If you would like to listen to the latest hearing aids for yourself then why not book in with Henley Hearing Centre, Oxford and test them for yourself, with no obligation. Call us on 01494 765144.
People with single sided deafness (SSD) – those who are not able to hear in one ear – can face a number of challenges, such as missing out on speech coming from one direction, and a lack of stereo hearing that reduces the perceived quality of sound. The main issue, however, is that people with SSD have reduced speech intelligibility. This is due to several reasons: the inability to separate background noise from the signal of interest, the lack of binaural summation effect, and difficulties hearing the signal of interest coming from the side of the dead ear.
As with hearing impairment in general, SSD may lead to considerable lifestyle implications. Repeatedly missing out on conversation or finding communication especially challenging and energy consuming in particular situations, heightens the risk of withdrawal, which may affect work, family and social life.
Widex CROS has been developed to meet the needs of people with single sided deafness. Widex CROS picks up sound from the side with the deaf ear, and sends it wirelessly to a receiving hearing aid on the better ear. The Widex CROS is offered in the slim design Fashion model. This allows the user to adjust the volume and turn off transmission. Due to the WidexLink technology that’s used for transmitting sound to the receiving hearing aid, Widex CROS has a long battery life. The state-of -the-art speech understanding is delivered using the DREAM platform, which has already proved to be extremely successful with our patients. All Dream hearing aid models – in all price points can be used as receiving hearing aid.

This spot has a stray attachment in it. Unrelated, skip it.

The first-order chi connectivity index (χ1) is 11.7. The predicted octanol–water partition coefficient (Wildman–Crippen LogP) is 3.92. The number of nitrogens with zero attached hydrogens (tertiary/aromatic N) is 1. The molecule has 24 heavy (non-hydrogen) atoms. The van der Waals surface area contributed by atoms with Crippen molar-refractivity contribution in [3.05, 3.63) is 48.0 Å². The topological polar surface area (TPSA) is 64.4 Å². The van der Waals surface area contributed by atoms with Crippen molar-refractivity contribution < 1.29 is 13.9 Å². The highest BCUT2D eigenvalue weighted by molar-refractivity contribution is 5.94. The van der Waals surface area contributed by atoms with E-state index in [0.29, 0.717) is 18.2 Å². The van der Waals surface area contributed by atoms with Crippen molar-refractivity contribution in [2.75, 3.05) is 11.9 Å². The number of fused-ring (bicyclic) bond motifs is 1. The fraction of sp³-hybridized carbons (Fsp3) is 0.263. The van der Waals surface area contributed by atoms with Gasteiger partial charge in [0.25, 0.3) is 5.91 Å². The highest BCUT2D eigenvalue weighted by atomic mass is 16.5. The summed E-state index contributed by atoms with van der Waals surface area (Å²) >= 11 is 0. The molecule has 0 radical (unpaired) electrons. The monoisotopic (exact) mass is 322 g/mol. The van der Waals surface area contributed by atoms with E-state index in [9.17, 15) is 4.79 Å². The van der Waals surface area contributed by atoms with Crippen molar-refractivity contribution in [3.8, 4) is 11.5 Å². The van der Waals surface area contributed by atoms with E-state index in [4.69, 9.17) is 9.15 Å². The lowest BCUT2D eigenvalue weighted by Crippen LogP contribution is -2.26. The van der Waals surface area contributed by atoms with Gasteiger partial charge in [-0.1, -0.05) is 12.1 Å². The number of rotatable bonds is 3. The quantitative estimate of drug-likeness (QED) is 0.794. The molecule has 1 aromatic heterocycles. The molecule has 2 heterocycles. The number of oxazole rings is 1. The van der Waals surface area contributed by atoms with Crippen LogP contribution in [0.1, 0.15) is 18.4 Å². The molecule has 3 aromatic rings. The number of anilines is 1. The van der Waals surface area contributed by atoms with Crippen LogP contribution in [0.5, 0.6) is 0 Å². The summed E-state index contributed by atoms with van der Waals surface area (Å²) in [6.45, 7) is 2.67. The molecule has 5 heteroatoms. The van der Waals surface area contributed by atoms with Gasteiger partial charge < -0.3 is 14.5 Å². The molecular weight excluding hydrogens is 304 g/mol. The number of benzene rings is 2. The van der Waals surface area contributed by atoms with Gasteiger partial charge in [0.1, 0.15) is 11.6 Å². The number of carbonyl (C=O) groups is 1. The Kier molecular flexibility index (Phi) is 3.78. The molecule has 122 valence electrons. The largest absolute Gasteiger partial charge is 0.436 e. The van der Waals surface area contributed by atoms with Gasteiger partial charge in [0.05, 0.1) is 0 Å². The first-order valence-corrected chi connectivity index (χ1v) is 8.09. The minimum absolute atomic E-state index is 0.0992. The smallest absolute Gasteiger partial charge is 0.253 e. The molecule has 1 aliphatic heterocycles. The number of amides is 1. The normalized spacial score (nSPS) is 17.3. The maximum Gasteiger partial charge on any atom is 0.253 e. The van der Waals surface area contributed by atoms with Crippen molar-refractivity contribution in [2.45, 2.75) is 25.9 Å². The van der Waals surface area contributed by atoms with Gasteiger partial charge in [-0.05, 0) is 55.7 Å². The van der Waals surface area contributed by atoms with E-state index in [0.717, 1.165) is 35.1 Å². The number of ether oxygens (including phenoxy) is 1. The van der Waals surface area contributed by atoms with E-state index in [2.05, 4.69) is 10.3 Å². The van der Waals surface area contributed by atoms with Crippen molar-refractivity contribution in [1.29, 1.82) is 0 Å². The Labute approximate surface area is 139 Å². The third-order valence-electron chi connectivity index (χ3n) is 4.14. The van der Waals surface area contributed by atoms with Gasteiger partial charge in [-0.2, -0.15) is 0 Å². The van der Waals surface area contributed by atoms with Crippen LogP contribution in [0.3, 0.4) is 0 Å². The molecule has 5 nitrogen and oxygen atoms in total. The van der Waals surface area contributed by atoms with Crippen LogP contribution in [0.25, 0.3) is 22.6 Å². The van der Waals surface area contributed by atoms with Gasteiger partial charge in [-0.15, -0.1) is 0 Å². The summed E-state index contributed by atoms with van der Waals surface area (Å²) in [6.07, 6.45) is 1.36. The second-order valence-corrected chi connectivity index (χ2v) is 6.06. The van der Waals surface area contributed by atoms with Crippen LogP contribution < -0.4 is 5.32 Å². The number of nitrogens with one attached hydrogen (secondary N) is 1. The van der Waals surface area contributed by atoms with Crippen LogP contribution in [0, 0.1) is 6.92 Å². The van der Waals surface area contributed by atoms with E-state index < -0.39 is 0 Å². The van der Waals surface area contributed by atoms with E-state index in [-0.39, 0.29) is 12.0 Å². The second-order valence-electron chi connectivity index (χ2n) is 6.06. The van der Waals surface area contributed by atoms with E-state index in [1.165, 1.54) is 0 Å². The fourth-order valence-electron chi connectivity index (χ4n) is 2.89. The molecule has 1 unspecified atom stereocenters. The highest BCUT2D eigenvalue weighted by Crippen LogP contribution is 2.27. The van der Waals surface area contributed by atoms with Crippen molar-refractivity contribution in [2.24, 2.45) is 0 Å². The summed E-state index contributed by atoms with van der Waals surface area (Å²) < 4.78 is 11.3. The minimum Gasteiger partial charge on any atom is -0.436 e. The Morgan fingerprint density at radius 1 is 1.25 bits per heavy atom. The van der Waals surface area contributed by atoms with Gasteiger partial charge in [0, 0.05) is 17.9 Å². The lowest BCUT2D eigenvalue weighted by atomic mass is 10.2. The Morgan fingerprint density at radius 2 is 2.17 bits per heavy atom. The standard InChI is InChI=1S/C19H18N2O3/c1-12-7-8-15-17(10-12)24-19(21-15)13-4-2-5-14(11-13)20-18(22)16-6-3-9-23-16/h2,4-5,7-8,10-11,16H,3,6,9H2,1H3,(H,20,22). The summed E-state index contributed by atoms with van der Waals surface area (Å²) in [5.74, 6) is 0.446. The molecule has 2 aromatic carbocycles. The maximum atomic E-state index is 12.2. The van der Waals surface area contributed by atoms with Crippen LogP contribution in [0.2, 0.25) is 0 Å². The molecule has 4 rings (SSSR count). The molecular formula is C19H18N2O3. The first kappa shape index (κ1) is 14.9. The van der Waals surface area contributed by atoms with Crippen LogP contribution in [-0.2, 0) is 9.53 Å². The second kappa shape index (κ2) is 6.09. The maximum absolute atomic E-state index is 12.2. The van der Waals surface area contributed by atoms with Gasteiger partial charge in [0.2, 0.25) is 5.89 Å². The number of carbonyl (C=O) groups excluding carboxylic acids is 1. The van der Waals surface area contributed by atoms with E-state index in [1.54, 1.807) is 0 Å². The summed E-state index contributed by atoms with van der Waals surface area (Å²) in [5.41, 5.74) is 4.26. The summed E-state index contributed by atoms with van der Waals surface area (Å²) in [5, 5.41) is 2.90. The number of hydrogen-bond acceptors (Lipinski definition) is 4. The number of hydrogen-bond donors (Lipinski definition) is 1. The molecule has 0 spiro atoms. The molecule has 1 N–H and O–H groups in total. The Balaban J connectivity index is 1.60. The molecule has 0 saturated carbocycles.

I have been looking forward to this hearing aid for a while. I feel it will be useful to have an alternative to the proficient Audeo CROS from Phonak, which is currently the only practical option for patients with single sided deafness. I have had great results from treating unilateral hearing losses this year and if the performance matches the response that I have had from my current Widex Dream patients, it will definitely be a huge success. For me the improvement in battery life is a significant patient benefit.
As part of our continuing commitment to quality standards, we are currently looking for patients with single sided deafness who would be willing to trial the new hearing aid for us. We will be conducting clinical trials from January and require patients who have SSD to take part, it is not essential that you already wear a CROS/BiCROS system but it would be useful when making comparisons. If you have untreatable hearing loss in one ear (SSD) and you would like more information about Widex CROS or would like to take part in the study then please contact Leon Cox on 01494 765144.
Dream – the new hearing aids from Widex – promise to deliver three things: more sound, more words, and to be more personal. But what exactly does this mean? And is it the right match for your needs? Patients are always looking for the best digital hearing aid, for the best performance in background noise, for the best sound quality, for natural hearing and comfort. According to my patients the results and the performance is exceptional. The Widex Dream 440 seems to stand head and shoulders above other premium aids in comparison tests. Almost all of my patients are premium level patients and therefore demand the best diagnostic service, precision fitting and quality hearing aids. So far no one has been disappointed. In objective testing conducted in our practice, patients performance on speech tests and speech in noise tests were drastically improved when fitted with the Widex Dream 44o hearing aids. We are offering free trials and demonstrations on the Widex Dream 440. We are confident that this hearing aid will out perform your existing aids and our expert fitting process will surpass our competitors, that until the end of November we are offering free hearing tests (usually £45) and free hearing aid trials to anyone interested in the Widex Dream 440.
To book a hearing test and free Widex Dream 440 hearing aid trial call 01494 765144 or email firstname.lastname@example.org today!
We have finally got around to starting the hearing aid and tinnitus information blog. By connecting to our blog you can find information on hearing loss, hearing aids, technological advancements from Widex, Unitron, Phonak, Oticon, GN Resound, Starkey, Siemens and Bernafon hearing aids. Learn about changes in audiology and clinical practices. Find out about what Chalfont Hearing are doing in Buckinghamshire, London and Hertfordshire.